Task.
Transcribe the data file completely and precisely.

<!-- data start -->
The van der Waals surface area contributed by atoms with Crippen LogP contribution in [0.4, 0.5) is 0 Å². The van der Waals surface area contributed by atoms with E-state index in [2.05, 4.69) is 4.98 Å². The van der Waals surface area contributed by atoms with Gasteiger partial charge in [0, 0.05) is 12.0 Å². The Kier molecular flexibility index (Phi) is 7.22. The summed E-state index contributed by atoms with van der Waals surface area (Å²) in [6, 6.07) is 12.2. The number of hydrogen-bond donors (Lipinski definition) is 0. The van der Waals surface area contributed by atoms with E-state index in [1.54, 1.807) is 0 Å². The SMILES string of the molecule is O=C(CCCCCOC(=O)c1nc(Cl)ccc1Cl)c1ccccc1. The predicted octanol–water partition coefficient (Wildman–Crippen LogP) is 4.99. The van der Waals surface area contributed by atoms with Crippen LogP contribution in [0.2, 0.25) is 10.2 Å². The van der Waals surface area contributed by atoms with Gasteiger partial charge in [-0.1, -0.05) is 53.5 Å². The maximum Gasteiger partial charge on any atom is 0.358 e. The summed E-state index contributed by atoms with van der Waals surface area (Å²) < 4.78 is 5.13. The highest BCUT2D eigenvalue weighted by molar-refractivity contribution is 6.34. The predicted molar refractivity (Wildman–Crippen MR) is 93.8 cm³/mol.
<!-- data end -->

The van der Waals surface area contributed by atoms with Crippen LogP contribution in [0.4, 0.5) is 0 Å². The van der Waals surface area contributed by atoms with E-state index in [2.05, 4.69) is 4.98 Å². The van der Waals surface area contributed by atoms with Gasteiger partial charge in [0, 0.05) is 12.0 Å². The Kier molecular flexibility index (Phi) is 7.22. The summed E-state index contributed by atoms with van der Waals surface area (Å²) in [6, 6.07) is 12.2. The number of hydrogen-bond donors (Lipinski definition) is 0. The van der Waals surface area contributed by atoms with E-state index in [1.54, 1.807) is 0 Å². The SMILES string of the molecule is O=C(CCCCCOC(=O)c1nc(Cl)ccc1Cl)c1ccccc1. The predicted octanol–water partition coefficient (Wildman–Crippen LogP) is 4.99. The van der Waals surface area contributed by atoms with Crippen LogP contribution in [0.2, 0.25) is 10.2 Å². The van der Waals surface area contributed by atoms with Gasteiger partial charge in [-0.1, -0.05) is 53.5 Å². The maximum Gasteiger partial charge on any atom is 0.358 e. The summed E-state index contributed by atoms with van der Waals surface area (Å²) < 4.78 is 5.13. The highest BCUT2D eigenvalue weighted by molar-refractivity contribution is 6.34. The predicted molar refractivity (Wildman–Crippen MR) is 93.8 cm³/mol.